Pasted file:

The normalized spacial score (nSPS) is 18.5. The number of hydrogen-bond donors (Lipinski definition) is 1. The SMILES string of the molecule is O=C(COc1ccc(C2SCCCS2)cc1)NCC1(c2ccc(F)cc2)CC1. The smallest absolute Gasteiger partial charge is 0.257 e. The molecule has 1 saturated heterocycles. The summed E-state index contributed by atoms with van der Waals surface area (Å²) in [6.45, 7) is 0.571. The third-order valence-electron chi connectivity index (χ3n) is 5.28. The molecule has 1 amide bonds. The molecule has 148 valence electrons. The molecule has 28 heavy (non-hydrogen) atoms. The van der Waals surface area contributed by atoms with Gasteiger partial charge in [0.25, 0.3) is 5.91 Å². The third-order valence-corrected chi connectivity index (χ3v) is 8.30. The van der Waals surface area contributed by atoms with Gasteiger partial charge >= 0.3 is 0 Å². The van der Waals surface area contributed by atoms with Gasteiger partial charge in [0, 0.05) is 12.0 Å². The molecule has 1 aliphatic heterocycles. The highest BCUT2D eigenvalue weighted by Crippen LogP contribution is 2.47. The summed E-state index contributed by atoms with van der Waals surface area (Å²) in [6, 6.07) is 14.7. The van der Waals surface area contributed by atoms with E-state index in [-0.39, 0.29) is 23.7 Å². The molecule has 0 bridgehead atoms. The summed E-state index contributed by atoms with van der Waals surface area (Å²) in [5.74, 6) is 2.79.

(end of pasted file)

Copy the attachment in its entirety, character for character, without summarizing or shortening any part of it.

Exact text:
The normalized spacial score (nSPS) is 18.5. The number of hydrogen-bond donors (Lipinski definition) is 1. The SMILES string of the molecule is O=C(COc1ccc(C2SCCCS2)cc1)NCC1(c2ccc(F)cc2)CC1. The smallest absolute Gasteiger partial charge is 0.257 e. The molecule has 1 saturated heterocycles. The summed E-state index contributed by atoms with van der Waals surface area (Å²) in [6.45, 7) is 0.571. The third-order valence-electron chi connectivity index (χ3n) is 5.28. The molecule has 1 amide bonds. The molecule has 148 valence electrons. The molecule has 28 heavy (non-hydrogen) atoms. The van der Waals surface area contributed by atoms with Gasteiger partial charge in [0.25, 0.3) is 5.91 Å². The third-order valence-corrected chi connectivity index (χ3v) is 8.30. The van der Waals surface area contributed by atoms with Gasteiger partial charge >= 0.3 is 0 Å². The van der Waals surface area contributed by atoms with Gasteiger partial charge in [0, 0.05) is 12.0 Å². The molecule has 1 aliphatic heterocycles. The highest BCUT2D eigenvalue weighted by Crippen LogP contribution is 2.47. The summed E-state index contributed by atoms with van der Waals surface area (Å²) in [6, 6.07) is 14.7. The van der Waals surface area contributed by atoms with E-state index in [-0.39, 0.29) is 23.7 Å². The molecule has 0 bridgehead atoms. The summed E-state index contributed by atoms with van der Waals surface area (Å²) in [5.74, 6) is 2.79.